• forthcoming

Best Friends Forever

Coming in May is a new work in a genre I particularly love: books by scholars whose broader interests happily distract them from finishing their dissertations. Daisy Hay's engrossing Young Romantics is a "group biography" of one of those powerhouse collections of intellect and imagination that comes along every so often: in this case, the circle of early-19th-Century writers that included Percy Shelley, Mary Shelley, Lord Byron, John Keats, and Leigh Hunt. Read more...

  • forthcoming

Summer of The Thousand Autumns

After enjoying the narrative fireworks on display in Cloud Atlas, Ghostwritten, Number9Dream and Black Swan Green, I've been primed for news of David Mitchell's next novel. I recently learned that The Thousand Autumns of Jacob de Zoet, set (like Number9Dream) in Japan -- but this time in late 18th century -- is slated to appear in June, and now an excerpt has been posted by Random House. Here's a sample:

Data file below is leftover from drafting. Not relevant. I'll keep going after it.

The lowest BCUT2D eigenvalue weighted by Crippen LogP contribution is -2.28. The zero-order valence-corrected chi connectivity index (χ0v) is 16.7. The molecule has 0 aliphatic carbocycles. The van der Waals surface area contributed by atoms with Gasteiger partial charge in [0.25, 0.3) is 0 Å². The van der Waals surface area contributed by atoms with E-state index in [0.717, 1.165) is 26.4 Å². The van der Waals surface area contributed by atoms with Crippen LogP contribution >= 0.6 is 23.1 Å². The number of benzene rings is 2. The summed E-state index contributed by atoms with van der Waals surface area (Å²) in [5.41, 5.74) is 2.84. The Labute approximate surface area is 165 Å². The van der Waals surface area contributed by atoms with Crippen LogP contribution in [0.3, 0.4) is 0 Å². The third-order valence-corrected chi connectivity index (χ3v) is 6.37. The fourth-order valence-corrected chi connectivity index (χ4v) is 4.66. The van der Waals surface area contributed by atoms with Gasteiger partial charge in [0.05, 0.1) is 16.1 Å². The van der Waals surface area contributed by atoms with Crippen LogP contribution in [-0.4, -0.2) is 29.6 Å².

Dr Maeno addresses the chamberlain: ‘To help save Miss Kawasemi’s life, I must disregard the Magistrate’s orders and join the midwife inside the curtain.’

Chamberlain Tomine is caught in a dangerous quandary.

‘You may blame me,’ Maeno suggests, ‘for disobeying the Magistrate.’

‘The choice is mine,’ decides the chamberlain. ‘Do what you must, Doctor.’

The spry old man crawls under the muslin, holding his curved tongs.

When the maid sees the foreign contraption, she exclaims in alarm.

‘ “Forceps”,’ the doctor replies, with no further explanation.

The housekeeper lifts the muslin to see. ‘No, I don’t like the look of that! Foreigners may chop, slice and call it “medicine”, but it is quite unthinkable that—’

‘Do I advise the housekeeper,’ growls Maeno, ‘on where to buy fish?’

Click here to read the full excerpt. We're looking forward to more.

-BILL TIPPER Read more...

April 21: " 'Pull' includes 'invitations to tea' at which one hears smiling reminders that a better life is available to people who stop talking about massacres..."

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